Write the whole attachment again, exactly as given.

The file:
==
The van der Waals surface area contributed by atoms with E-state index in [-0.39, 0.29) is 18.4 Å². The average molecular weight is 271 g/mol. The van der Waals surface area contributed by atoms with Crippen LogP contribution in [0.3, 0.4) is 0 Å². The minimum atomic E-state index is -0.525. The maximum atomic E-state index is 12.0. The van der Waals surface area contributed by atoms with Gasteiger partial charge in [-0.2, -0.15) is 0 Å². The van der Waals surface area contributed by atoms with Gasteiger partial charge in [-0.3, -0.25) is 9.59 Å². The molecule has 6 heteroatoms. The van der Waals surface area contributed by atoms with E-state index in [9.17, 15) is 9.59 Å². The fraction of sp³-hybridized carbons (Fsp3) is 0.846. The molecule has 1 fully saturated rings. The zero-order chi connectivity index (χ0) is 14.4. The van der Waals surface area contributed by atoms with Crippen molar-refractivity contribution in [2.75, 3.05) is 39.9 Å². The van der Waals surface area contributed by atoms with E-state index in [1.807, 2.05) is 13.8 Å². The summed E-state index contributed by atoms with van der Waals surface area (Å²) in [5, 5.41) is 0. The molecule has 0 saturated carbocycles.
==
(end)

The van der Waals surface area contributed by atoms with E-state index in [-0.39, 0.29) is 18.4 Å². The average molecular weight is 271 g/mol. The van der Waals surface area contributed by atoms with Crippen LogP contribution in [0.3, 0.4) is 0 Å². The minimum atomic E-state index is -0.525. The maximum atomic E-state index is 12.0. The van der Waals surface area contributed by atoms with Gasteiger partial charge in [-0.2, -0.15) is 0 Å². The van der Waals surface area contributed by atoms with Gasteiger partial charge in [-0.3, -0.25) is 9.59 Å². The molecule has 6 heteroatoms. The van der Waals surface area contributed by atoms with E-state index in [9.17, 15) is 9.59 Å². The fraction of sp³-hybridized carbons (Fsp3) is 0.846. The molecule has 1 fully saturated rings. The zero-order chi connectivity index (χ0) is 14.4. The van der Waals surface area contributed by atoms with Crippen molar-refractivity contribution in [2.75, 3.05) is 39.9 Å². The van der Waals surface area contributed by atoms with E-state index in [1.807, 2.05) is 13.8 Å². The summed E-state index contributed by atoms with van der Waals surface area (Å²) in [5, 5.41) is 0. The molecule has 0 saturated carbocycles.